Celebrity chef Jude Marshall’s ditched his camera crew for the first time in a month—he’s been eating his way through local cuisines on several continents for his television show. No spider-on-a-stick this trip, thank God. Jude’s exhausted; all he wants on his London layover is a pint of beer and some comfort food. Stumbling into a gastro-pub, Jude instead finds haute cuisine; his grumbles bring him face to face with chef—and fan—Tommy Bell.
When Jude steps into the kitchen to autograph Tommy’s copy of his cookbook, he finds himself lending a hand, and discovers it’s possible to tenderize a hardened heart.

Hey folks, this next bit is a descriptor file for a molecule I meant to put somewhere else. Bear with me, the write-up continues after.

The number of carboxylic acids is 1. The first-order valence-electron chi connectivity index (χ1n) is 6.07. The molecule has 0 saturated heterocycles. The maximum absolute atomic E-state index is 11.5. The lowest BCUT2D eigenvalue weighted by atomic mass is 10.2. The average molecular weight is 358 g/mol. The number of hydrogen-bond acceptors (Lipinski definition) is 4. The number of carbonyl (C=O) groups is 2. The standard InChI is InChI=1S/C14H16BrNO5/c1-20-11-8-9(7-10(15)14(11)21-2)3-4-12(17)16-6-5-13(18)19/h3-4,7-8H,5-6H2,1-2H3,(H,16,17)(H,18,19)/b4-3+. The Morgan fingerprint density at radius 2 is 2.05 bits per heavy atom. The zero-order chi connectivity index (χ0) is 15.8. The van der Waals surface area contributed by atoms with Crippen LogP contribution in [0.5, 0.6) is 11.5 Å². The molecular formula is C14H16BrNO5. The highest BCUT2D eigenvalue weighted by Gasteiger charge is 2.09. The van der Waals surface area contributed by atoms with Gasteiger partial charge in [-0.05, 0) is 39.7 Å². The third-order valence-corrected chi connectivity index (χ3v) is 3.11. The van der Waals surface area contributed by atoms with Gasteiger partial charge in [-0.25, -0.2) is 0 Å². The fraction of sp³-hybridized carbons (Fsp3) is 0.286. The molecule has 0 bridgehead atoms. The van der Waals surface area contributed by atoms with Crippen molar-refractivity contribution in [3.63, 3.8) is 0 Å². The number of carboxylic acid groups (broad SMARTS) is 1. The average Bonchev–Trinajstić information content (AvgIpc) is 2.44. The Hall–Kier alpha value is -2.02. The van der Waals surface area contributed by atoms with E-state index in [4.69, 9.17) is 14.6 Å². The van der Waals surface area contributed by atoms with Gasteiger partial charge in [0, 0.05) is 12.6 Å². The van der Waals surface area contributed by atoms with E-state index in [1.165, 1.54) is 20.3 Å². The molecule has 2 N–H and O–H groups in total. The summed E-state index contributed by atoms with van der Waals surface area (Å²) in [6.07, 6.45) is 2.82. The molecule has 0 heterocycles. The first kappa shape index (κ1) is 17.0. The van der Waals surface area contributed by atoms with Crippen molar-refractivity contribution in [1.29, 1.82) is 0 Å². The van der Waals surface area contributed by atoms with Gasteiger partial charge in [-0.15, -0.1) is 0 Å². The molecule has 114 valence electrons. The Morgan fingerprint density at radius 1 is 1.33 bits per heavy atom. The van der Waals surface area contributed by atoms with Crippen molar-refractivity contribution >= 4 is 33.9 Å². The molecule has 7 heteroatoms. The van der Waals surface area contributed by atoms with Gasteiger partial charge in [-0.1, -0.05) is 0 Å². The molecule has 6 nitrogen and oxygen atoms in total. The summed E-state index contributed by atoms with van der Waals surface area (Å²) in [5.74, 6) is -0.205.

Jude’s just broken the news to Tommy that he can’t stay.
Tommy appeared a moment later, his face utterly shut off, his words brittle. “I’m off to the market, Jude. Have a nice flight.” He locked the door behind us, and without lifting his face for a kiss or any other clue that we might have been intimate in any way, he gave me that “so long, amigo” tip of the head and was gone.
The stairs were steeper coming down. Maybe it was me walking with one foot so far in my mouth it was kicking tonsils.
Once on the street, I took a good long look around — it had been dark when I’d arrived, and only the lights and motion inside had lured me into the pub. Now I looked up at the sign, to see where I’d been. “The Good Man” stood in gold script against a black signboard, but no cheerful bit of folk art or heraldry went with it. No swans, oaks, elephants, castles, harts, gryphons or tradesmen, as might have swung before any other pub, just “The Good Man.” And he was. And I’d hurt him. If anyone painted me a pub sign, it would have had an ass on it.